But the broadcast media does ignore it. The choice of question on the Vine show was all the more insulting because of all the more urgent questions that are not being asked, at a time when faith schools can teach children that same-sex relationships are sinful, homophobic hate crimes number over 5000 and nearly three in four LGBT people do not report hate crime to the police. When will the BBC ever hold the politicians, judiciary or police chiefs to account on what they are doing to protect LGBT people from discrimination or abuse?
Simon Jenkins’s commentary in the Guardian also buys into supposed victim narrative while overlooking the prejudices that are still at large. He writes:
“The public acceptance of homosexuality has been one of the greatest social changes of the past half-century. The real breakthrough may come only when gay people cease to demand the exceptionalism of a ‘victimised’ group, when they can shrug off the intolerance of a few, having won the acceptance of the many.”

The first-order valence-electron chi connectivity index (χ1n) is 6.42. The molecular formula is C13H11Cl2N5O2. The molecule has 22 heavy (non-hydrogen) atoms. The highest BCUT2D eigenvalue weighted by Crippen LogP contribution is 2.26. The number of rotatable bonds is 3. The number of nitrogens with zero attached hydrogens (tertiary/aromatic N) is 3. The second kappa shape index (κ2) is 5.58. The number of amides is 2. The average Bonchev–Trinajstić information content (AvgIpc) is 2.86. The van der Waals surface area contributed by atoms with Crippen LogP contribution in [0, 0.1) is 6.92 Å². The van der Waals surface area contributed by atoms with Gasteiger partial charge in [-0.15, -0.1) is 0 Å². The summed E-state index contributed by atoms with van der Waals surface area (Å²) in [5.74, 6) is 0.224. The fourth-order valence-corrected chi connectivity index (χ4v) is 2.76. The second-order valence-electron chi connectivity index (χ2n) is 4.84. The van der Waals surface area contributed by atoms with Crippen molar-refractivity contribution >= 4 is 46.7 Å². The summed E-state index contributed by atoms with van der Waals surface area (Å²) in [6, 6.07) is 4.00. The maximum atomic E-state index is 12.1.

It is true that public acceptance has risen by a large extent. ‘Only’ one person in four thinks same-sex relations are always wrong. This means gay people must expect to be confronted by others who find their very existence, never mind their expression of affection, to be a source of ridicule or a reason for hatred at some point in life. There is still a long way to go. When you are subject to abuse or trauma based on homophobic prejudice – whether it be a family member’s reaction to your coming out, being threatened in public, enduring taunts from a fellow guest at a wedding reception while no one else intervenes – it is not possible to simply “shrug it off’”as Jenkins suggests. The psychological effects can be lasting.
The very title of Jenkins’s article, “Tory metrosexuals won the vote – but at what cost?” is telling. It is in the big cities where tolerance grows because people of diverse cultures and races exist alongside and depend on each other. Many gay people migrate to cities for the opportunities and the ability to meet more people, but also to escape prejudice and a monoculture hostile to non-heterosexuals.